variation along the vertical direction. Using an alternating sequence of Bosch etches, a combined cryogenic etching
and/or chemical etching process, allows the Bosch etched layers to maintain the width defined by the mask, while
the cryogenic/chemical etched layer creates a lateral undercut that decreases the width beneath the surface. The
result is a 3D lattice structure with a stack of vertical square grids. This paper reports the experimental procedures
and results of fabrication of a 3D lattice structure that forms an array of hollow-core waveguides. We also compare
several different etch recipes for the attempt to produce a uniform structure with smooth walls. These techniques
will reduce overall fabrication cost, increase yield and are compatible with CMOS processing. Using this method,
one can fabricate a variety of Si/SOI based 3D PhC structures including hollow-core, high contrast grating,
A demonstration of non-mechanical beam steering of high speed VCSEL arrays is reported. 980 nm oxide-confined
VCSELs were grown on a GaAs substrate with AlGaAs distributed Bragg reflectors (DBRs) and an InGaAs active
region. Up to 24 separate VCSEL arrays can be independently switched to sweep the beam across the illumination area.
Three array designs with varying total areas were fabricated with 97, 137, and 278 elements. The corresponding mesa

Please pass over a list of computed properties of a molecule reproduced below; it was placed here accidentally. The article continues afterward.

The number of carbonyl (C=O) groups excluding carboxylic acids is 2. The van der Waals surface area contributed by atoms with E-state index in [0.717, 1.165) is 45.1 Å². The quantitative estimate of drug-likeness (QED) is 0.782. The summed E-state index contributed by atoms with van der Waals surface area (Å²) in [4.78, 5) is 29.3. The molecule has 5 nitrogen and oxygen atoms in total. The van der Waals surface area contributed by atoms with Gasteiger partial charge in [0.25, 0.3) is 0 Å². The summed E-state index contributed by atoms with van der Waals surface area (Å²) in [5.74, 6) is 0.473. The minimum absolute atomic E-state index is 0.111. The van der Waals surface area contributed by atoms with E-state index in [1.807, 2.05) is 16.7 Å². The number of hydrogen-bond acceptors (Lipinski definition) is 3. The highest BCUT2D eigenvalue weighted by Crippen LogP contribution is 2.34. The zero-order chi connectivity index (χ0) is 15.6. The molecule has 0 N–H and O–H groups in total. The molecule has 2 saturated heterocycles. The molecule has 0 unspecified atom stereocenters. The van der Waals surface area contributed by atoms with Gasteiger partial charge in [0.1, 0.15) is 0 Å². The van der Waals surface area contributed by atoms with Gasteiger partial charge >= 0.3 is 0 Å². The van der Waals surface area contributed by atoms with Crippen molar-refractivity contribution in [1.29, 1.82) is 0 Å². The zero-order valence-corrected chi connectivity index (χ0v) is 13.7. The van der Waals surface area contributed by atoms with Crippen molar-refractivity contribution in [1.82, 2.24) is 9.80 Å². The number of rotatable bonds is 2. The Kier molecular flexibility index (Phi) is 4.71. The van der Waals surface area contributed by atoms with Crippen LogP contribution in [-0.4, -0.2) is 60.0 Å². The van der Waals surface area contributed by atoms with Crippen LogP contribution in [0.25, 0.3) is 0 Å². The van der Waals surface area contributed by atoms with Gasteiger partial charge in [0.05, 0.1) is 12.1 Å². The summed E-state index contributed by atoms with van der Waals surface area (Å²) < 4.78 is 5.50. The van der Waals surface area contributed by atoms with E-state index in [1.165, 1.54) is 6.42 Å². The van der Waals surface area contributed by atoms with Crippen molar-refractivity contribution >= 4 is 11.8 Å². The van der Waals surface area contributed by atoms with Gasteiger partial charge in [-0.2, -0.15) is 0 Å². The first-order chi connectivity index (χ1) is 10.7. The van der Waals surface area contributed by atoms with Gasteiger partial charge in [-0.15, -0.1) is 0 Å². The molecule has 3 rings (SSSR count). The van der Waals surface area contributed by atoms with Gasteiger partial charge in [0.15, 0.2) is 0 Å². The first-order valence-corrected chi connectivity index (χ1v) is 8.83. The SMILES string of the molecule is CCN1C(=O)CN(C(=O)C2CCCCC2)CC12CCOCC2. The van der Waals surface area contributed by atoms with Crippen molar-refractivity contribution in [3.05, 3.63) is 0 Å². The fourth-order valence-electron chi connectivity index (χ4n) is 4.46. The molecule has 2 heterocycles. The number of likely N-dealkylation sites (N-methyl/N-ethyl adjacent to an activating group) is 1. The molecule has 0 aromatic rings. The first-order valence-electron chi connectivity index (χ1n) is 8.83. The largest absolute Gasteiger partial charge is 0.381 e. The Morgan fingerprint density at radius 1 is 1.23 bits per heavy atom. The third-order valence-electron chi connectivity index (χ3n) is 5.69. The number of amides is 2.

diameters were 24, 14 and 10 μm with pitches of 52, 40 and 26 μm. The relative output power, speed, and thermal
performance of an array design is reported.
Authors report the demonstration of the emission wavelength tuning of InAs quantum-dashes within InAlGaAs
quantum-wells grown on InP substrate, that gives the initial wavelength emission at ~1.65 &mgr;m. The impurity-free
dielectric cap annealing and the nitrogen ion-implantation induced intermixing techniques have been implemented to
spatially control the group-III intermixing in the structure, which produces differential bandgap shift of 80 nm and 112
nm, respectively. Transmission electron microscopy, optical and electrical characterizations have been performed to
evaluate the quality of the intermixed QD material and bandgap tuned devices. Compared to the control (nonintermixed)
lasers, the light-current characteristics for the over 125 nm wavelength shifted QD lasers are not
significantly changed suggesting that the quality of the intermixed material is well-preserved. The intermixed lasers
exhibit the narrow linewidth as compared to the as-grown due to the improved QD homogeneity. The integrity of the QD
material is retained after intermixing suggesting the potential application for the planar integration of multiple
active/passive QD-based devices on a single InP chip.